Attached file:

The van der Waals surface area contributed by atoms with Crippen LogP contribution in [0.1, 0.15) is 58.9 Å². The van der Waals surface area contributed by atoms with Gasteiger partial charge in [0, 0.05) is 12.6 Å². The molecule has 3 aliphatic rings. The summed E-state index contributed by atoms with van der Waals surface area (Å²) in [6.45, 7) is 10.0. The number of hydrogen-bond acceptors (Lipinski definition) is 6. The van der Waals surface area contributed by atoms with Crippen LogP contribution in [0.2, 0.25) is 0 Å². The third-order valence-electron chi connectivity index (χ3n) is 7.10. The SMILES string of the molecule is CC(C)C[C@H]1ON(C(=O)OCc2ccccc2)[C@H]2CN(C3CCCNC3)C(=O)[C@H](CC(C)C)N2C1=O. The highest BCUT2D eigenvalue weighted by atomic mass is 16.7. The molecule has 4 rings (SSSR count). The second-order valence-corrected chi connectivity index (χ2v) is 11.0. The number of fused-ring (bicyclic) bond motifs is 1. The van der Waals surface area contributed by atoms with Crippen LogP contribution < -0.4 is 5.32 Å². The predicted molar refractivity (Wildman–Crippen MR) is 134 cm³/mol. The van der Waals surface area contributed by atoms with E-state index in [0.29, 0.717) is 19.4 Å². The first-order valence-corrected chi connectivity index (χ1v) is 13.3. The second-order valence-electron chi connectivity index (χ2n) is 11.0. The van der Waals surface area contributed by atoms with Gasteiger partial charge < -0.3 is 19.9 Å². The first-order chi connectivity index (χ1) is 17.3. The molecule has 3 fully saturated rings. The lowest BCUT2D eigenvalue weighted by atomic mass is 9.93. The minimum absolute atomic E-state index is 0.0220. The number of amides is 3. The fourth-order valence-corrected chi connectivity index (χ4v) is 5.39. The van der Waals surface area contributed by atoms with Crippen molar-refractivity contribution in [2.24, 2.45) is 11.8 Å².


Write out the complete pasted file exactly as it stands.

The van der Waals surface area contributed by atoms with Crippen LogP contribution in [0.1, 0.15) is 58.9 Å². The van der Waals surface area contributed by atoms with Gasteiger partial charge in [0, 0.05) is 12.6 Å². The molecule has 3 aliphatic rings. The summed E-state index contributed by atoms with van der Waals surface area (Å²) in [6.45, 7) is 10.0. The number of hydrogen-bond acceptors (Lipinski definition) is 6. The van der Waals surface area contributed by atoms with Crippen LogP contribution in [0.2, 0.25) is 0 Å². The third-order valence-electron chi connectivity index (χ3n) is 7.10. The SMILES string of the molecule is CC(C)C[C@H]1ON(C(=O)OCc2ccccc2)[C@H]2CN(C3CCCNC3)C(=O)[C@H](CC(C)C)N2C1=O. The highest BCUT2D eigenvalue weighted by atomic mass is 16.7. The molecule has 4 rings (SSSR count). The second-order valence-corrected chi connectivity index (χ2v) is 11.0. The number of fused-ring (bicyclic) bond motifs is 1. The van der Waals surface area contributed by atoms with Crippen LogP contribution < -0.4 is 5.32 Å². The predicted molar refractivity (Wildman–Crippen MR) is 134 cm³/mol. The van der Waals surface area contributed by atoms with E-state index in [0.29, 0.717) is 19.4 Å². The first-order valence-corrected chi connectivity index (χ1v) is 13.3. The second-order valence-electron chi connectivity index (χ2n) is 11.0. The van der Waals surface area contributed by atoms with Gasteiger partial charge < -0.3 is 19.9 Å². The first-order chi connectivity index (χ1) is 17.3. The molecule has 3 fully saturated rings. The lowest BCUT2D eigenvalue weighted by atomic mass is 9.93. The minimum absolute atomic E-state index is 0.0220. The number of amides is 3. The fourth-order valence-corrected chi connectivity index (χ4v) is 5.39. The van der Waals surface area contributed by atoms with Crippen molar-refractivity contribution in [2.24, 2.45) is 11.8 Å².